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Rights Groups Demand European Commission Clarify Its Position on Fingerprinting Roma in Italy

9 September 2008

European Commission Standpoint Fails to Address Discriminatory Nature of Fingerprinting in Italy

Budapest: Yesterday, two leading human rights groups asked the European Commission (EC) to clarify its position on the mass fingerprinting of Roma in Italy.

In a letter to European Commissioner Jacques Barrot, the European Roma Rights Centre (ERRC) and the Open Society Justice Initiative (OSJI) expressed concern that the EC was endorsing Italy's plan to forcibly fingerprint all Roma living in the country. The groups noted that such fingerprinting would be a form of discrimination because it targets people based solely on their ethnicity.

According to media reports, the EC approved the fingerprinting plan because the Italian government is not seeking "data based on ethnic origin or religion." However, the EC has not disclosed information on how it arrived at its controversial decision.

"We have two concerns arising from the statements of the Commission's spokesperson," said Savelina Danova, acting executive director of the ERRC. "The EC's reported position endorses discriminatory measures by the Italian government, and in reaching its conclusions the EC was not at all transparent."

In their letter, the groups expressed concern that the EC's endorsement of the Italian government's actions would set a dangerous precedent and would stigmatise Roma in Italy, possibly exposing them to gross human rights violations. Neither the Italian government's explanation of the fingerprinting measures nor the EC's legal analysis of whether those measures are compatible with EU law have been made public.

"Singling out a group for increased police scrutiny based only on ethnicity is clearly discriminatory and a violation of international human rights law," said James A. Goldston, OSJI executive director. "The question is why the EC would support such discrimination."

A lawsuit was filed on behalf of the ERRC and a Romani family in July, requesting a declaration on the illegality of the emergency measures implemented by the Italian government leading to the fingerprinting of Roma, and an end to the practice.

In their letter, the rights groups called on the EC to make public both the Italian authorities' report explaining the fingerprinting measures, as well as the EC's analysis of the information leading to its endorsement of the plan. The groups urged the EC to proceed with a thorough scrutiny of the situation of Roma in Italy and take the necessary legal steps to enforce compliance of the Italian state with non-discrimination standards contained in EU law.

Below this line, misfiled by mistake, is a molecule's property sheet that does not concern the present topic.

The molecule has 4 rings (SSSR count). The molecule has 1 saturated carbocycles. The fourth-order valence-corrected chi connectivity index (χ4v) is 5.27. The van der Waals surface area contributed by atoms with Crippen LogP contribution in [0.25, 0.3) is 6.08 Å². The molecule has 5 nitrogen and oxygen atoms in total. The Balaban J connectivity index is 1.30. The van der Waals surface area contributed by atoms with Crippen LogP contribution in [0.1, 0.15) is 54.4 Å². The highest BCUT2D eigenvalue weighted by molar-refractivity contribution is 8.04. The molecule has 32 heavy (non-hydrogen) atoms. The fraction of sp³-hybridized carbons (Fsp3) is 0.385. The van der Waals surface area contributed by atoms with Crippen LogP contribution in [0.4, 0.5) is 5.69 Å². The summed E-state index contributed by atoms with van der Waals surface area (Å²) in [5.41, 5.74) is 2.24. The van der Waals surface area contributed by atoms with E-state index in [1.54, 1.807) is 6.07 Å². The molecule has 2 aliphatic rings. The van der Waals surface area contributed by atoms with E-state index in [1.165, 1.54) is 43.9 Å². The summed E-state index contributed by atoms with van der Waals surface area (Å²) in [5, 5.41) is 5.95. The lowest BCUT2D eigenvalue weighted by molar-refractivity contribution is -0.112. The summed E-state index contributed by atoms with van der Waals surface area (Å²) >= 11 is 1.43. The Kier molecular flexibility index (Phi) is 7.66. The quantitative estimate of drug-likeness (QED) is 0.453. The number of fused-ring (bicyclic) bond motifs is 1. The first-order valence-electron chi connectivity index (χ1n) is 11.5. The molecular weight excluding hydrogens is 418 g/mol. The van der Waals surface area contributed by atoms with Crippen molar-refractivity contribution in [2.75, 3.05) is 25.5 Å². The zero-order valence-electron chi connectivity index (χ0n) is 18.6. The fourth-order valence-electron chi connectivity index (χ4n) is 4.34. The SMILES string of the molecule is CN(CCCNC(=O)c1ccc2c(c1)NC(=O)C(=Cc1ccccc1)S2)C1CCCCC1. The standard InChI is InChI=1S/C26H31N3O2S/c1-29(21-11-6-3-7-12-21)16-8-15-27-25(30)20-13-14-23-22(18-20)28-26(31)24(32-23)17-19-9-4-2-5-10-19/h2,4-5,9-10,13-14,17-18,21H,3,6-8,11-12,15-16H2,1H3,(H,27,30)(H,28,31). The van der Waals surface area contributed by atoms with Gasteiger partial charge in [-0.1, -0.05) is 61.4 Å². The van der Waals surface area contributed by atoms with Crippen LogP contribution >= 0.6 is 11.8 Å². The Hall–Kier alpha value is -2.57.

The full text of the letter is available at: View it (Acrobat pdf format)!.

Background information on the situation of Roma in Italy and developments in the course of 2007 and 2008 are available at: ITALY CRISIS.

CONTACT:
• Andi Dobrushi, (ERRC, Budapest), andi.dobrushi@errc.org, +36.1.413.2224;
• Tara Bedard, (ERRC, Budapest), tara.bedard@errc.org, +36.1.413.2246; and
• David Berry, (Open Society Justice Initiative, New York), dberry@justiceinitiative.org, +1.212.548.0385.

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Roma Rights 1 2017: Roma and Conflict: Understanding the Impact of War and Political Violence

16 May 2017

The impact of conflict on minority populations merits special attention, especially if those minorities have long been marginalized, viewed by the warring parties with a mixture of ambivalence and contempt, and deemed to be communities of little consequence in the peace-building processes that follow the conclusion of hostilities. This issue of Roma Rights Journal takes a look at the fate of Roma during and after conflicts.

Sometimes Roma have been the direct targets of murderous aggression or subject to reprisals. Then there have been the many times where individual Roma actively took a side, but too often the roles played by Roma, Travellers and other minorities were elided from the dominant national narratives that followed.

In many conflicts, caught between warring groups with no foreign power or military alliance to champion their claims, Roma found themselves displaced, despised and declaimed as bogus refugees, nomads and “mere” economic migrants in the aftermath.

As long as Europe’s largest ethnic minority is written out and rendered invisible in the histories of Europe’s wars and conflicts; and excluded from the politics of reconstruction and peace-making, the continent’s self-understanding will remain fatally flawed.

Editors: Marek Szilvasi, Kieran O’Reilly, Bernard Rorke

Roma Rights 1 2017 (PDF)

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Macron Election Call Out

5 May 2017

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ERRC submission to UN CERD on Bulgaria (April 2017)

20 April 2017

Written Comments by the European Roma Rights Centre (ERRC) concerning Bulgaria to the Committee on the Elimination of Racial Discrimination, for consideration at its 92nd session (24 April - 12 May 2017)

 

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